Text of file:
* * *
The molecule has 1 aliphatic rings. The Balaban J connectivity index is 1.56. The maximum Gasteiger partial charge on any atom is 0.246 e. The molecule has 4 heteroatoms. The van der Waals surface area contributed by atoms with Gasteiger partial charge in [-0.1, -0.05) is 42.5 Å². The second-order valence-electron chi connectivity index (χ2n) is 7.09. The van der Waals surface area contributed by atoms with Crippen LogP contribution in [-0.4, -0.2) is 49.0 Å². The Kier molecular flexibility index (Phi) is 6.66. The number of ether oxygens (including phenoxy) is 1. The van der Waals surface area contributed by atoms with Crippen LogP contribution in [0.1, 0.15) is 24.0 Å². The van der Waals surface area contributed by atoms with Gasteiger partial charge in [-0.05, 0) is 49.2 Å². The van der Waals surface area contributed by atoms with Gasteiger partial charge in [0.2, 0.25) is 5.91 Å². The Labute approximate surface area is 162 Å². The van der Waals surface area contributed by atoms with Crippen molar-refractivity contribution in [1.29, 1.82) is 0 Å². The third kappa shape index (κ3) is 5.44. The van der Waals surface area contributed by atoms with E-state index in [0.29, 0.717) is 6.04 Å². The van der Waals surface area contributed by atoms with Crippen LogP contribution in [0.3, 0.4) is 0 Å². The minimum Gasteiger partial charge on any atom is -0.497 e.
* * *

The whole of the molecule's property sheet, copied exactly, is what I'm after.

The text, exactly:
The molecule has 1 aliphatic rings. The Balaban J connectivity index is 1.56. The maximum Gasteiger partial charge on any atom is 0.246 e. The molecule has 4 heteroatoms. The van der Waals surface area contributed by atoms with Gasteiger partial charge in [-0.1, -0.05) is 42.5 Å². The second-order valence-electron chi connectivity index (χ2n) is 7.09. The van der Waals surface area contributed by atoms with Crippen LogP contribution in [-0.4, -0.2) is 49.0 Å². The Kier molecular flexibility index (Phi) is 6.66. The number of ether oxygens (including phenoxy) is 1. The van der Waals surface area contributed by atoms with Crippen LogP contribution in [0.1, 0.15) is 24.0 Å². The van der Waals surface area contributed by atoms with Gasteiger partial charge in [-0.05, 0) is 49.2 Å². The van der Waals surface area contributed by atoms with Gasteiger partial charge in [0.2, 0.25) is 5.91 Å². The Labute approximate surface area is 162 Å². The van der Waals surface area contributed by atoms with Crippen molar-refractivity contribution in [1.29, 1.82) is 0 Å². The third kappa shape index (κ3) is 5.44. The van der Waals surface area contributed by atoms with E-state index in [0.29, 0.717) is 6.04 Å². The van der Waals surface area contributed by atoms with Crippen LogP contribution in [0.3, 0.4) is 0 Å². The minimum Gasteiger partial charge on any atom is -0.497 e.